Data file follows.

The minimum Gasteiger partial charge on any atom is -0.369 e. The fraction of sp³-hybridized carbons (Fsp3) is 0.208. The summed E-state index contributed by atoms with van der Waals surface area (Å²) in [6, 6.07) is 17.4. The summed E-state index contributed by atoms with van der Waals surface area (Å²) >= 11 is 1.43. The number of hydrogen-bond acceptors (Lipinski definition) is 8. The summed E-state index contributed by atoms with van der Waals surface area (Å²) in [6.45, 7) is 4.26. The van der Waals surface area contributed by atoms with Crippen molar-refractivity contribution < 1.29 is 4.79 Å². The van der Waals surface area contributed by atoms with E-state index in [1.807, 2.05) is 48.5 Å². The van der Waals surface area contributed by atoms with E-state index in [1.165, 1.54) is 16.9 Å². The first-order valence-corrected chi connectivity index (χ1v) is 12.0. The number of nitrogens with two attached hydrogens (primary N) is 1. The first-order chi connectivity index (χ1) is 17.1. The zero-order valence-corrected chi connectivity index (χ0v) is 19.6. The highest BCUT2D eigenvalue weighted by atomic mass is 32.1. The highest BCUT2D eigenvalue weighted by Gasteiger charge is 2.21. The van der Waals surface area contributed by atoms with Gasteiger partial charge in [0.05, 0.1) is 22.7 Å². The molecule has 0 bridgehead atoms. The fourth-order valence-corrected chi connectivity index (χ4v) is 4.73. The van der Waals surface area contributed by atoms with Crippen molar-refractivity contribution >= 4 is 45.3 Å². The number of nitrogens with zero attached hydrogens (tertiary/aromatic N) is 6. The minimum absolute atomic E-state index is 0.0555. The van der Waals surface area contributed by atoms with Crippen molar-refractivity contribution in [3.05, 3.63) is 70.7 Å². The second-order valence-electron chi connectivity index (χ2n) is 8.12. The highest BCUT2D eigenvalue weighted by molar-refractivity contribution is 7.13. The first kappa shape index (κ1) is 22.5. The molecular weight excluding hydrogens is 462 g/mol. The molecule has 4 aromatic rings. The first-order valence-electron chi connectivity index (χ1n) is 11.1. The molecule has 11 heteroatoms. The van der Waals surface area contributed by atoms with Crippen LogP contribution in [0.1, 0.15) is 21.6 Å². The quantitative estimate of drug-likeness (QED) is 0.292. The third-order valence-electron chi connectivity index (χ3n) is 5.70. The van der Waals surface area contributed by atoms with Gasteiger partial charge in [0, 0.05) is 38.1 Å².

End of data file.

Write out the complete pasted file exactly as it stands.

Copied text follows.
The minimum Gasteiger partial charge on any atom is -0.369 e. The fraction of sp³-hybridized carbons (Fsp3) is 0.208. The summed E-state index contributed by atoms with van der Waals surface area (Å²) in [6, 6.07) is 17.4. The summed E-state index contributed by atoms with van der Waals surface area (Å²) >= 11 is 1.43. The number of hydrogen-bond acceptors (Lipinski definition) is 8. The summed E-state index contributed by atoms with van der Waals surface area (Å²) in [6.45, 7) is 4.26. The van der Waals surface area contributed by atoms with Crippen molar-refractivity contribution < 1.29 is 4.79 Å². The van der Waals surface area contributed by atoms with E-state index in [1.807, 2.05) is 48.5 Å². The van der Waals surface area contributed by atoms with E-state index in [1.165, 1.54) is 16.9 Å². The first-order valence-corrected chi connectivity index (χ1v) is 12.0. The number of nitrogens with two attached hydrogens (primary N) is 1. The first-order chi connectivity index (χ1) is 17.1. The zero-order valence-corrected chi connectivity index (χ0v) is 19.6. The highest BCUT2D eigenvalue weighted by atomic mass is 32.1. The highest BCUT2D eigenvalue weighted by Gasteiger charge is 2.21. The van der Waals surface area contributed by atoms with Gasteiger partial charge in [0.05, 0.1) is 22.7 Å². The molecule has 0 bridgehead atoms. The fourth-order valence-corrected chi connectivity index (χ4v) is 4.73. The van der Waals surface area contributed by atoms with Crippen molar-refractivity contribution >= 4 is 45.3 Å². The number of nitrogens with zero attached hydrogens (tertiary/aromatic N) is 6. The minimum absolute atomic E-state index is 0.0555. The van der Waals surface area contributed by atoms with Crippen molar-refractivity contribution in [3.05, 3.63) is 70.7 Å². The second-order valence-electron chi connectivity index (χ2n) is 8.12. The highest BCUT2D eigenvalue weighted by molar-refractivity contribution is 7.13. The first kappa shape index (κ1) is 22.5. The molecular weight excluding hydrogens is 462 g/mol. The molecule has 4 aromatic rings. The first-order valence-electron chi connectivity index (χ1n) is 11.1. The molecule has 11 heteroatoms. The van der Waals surface area contributed by atoms with Crippen LogP contribution in [0.1, 0.15) is 21.6 Å². The quantitative estimate of drug-likeness (QED) is 0.292. The third-order valence-electron chi connectivity index (χ3n) is 5.70. The van der Waals surface area contributed by atoms with Gasteiger partial charge in [0, 0.05) is 38.1 Å².